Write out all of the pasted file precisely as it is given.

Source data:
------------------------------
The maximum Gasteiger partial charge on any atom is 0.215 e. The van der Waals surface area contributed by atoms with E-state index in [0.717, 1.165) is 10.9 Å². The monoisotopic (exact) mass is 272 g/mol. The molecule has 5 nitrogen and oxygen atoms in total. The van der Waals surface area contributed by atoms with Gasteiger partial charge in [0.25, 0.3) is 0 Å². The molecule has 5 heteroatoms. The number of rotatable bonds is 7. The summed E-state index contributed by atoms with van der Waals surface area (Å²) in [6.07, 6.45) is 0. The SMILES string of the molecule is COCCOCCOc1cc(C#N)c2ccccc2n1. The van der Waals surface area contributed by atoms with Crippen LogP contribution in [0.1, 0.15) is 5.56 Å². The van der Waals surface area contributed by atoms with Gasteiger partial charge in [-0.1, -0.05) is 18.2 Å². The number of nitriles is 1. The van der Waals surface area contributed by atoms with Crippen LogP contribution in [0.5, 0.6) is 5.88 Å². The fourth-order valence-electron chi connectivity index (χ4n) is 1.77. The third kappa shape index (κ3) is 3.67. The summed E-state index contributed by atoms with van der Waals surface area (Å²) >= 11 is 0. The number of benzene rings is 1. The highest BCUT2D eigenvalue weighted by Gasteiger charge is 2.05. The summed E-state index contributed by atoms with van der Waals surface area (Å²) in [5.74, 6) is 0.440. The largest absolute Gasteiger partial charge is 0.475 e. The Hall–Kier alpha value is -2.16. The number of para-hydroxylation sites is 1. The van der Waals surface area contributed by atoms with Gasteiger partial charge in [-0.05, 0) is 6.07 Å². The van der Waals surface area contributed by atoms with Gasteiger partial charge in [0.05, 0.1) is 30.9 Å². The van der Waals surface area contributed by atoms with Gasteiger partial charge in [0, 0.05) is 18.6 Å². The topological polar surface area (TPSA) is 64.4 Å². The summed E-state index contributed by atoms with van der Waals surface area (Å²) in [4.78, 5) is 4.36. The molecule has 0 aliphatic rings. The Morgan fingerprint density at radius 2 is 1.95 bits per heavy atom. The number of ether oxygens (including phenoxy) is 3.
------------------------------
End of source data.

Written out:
The maximum Gasteiger partial charge on any atom is 0.215 e. The van der Waals surface area contributed by atoms with E-state index in [0.717, 1.165) is 10.9 Å². The monoisotopic (exact) mass is 272 g/mol. The molecule has 5 nitrogen and oxygen atoms in total. The van der Waals surface area contributed by atoms with Gasteiger partial charge in [0.25, 0.3) is 0 Å². The molecule has 5 heteroatoms. The number of rotatable bonds is 7. The summed E-state index contributed by atoms with van der Waals surface area (Å²) in [6.07, 6.45) is 0. The SMILES string of the molecule is COCCOCCOc1cc(C#N)c2ccccc2n1. The van der Waals surface area contributed by atoms with Crippen LogP contribution in [0.1, 0.15) is 5.56 Å². The van der Waals surface area contributed by atoms with Gasteiger partial charge in [-0.1, -0.05) is 18.2 Å². The number of nitriles is 1. The van der Waals surface area contributed by atoms with Crippen LogP contribution in [0.5, 0.6) is 5.88 Å². The fourth-order valence-electron chi connectivity index (χ4n) is 1.77. The third kappa shape index (κ3) is 3.67. The summed E-state index contributed by atoms with van der Waals surface area (Å²) >= 11 is 0. The number of benzene rings is 1. The highest BCUT2D eigenvalue weighted by Gasteiger charge is 2.05. The summed E-state index contributed by atoms with van der Waals surface area (Å²) in [5.74, 6) is 0.440. The largest absolute Gasteiger partial charge is 0.475 e. The Hall–Kier alpha value is -2.16. The number of para-hydroxylation sites is 1. The van der Waals surface area contributed by atoms with Gasteiger partial charge in [-0.05, 0) is 6.07 Å². The van der Waals surface area contributed by atoms with Gasteiger partial charge in [0.05, 0.1) is 30.9 Å². The van der Waals surface area contributed by atoms with Gasteiger partial charge in [0, 0.05) is 18.6 Å². The topological polar surface area (TPSA) is 64.4 Å². The summed E-state index contributed by atoms with van der Waals surface area (Å²) in [4.78, 5) is 4.36. The molecule has 0 aliphatic rings. The Morgan fingerprint density at radius 2 is 1.95 bits per heavy atom. The number of ether oxygens (including phenoxy) is 3.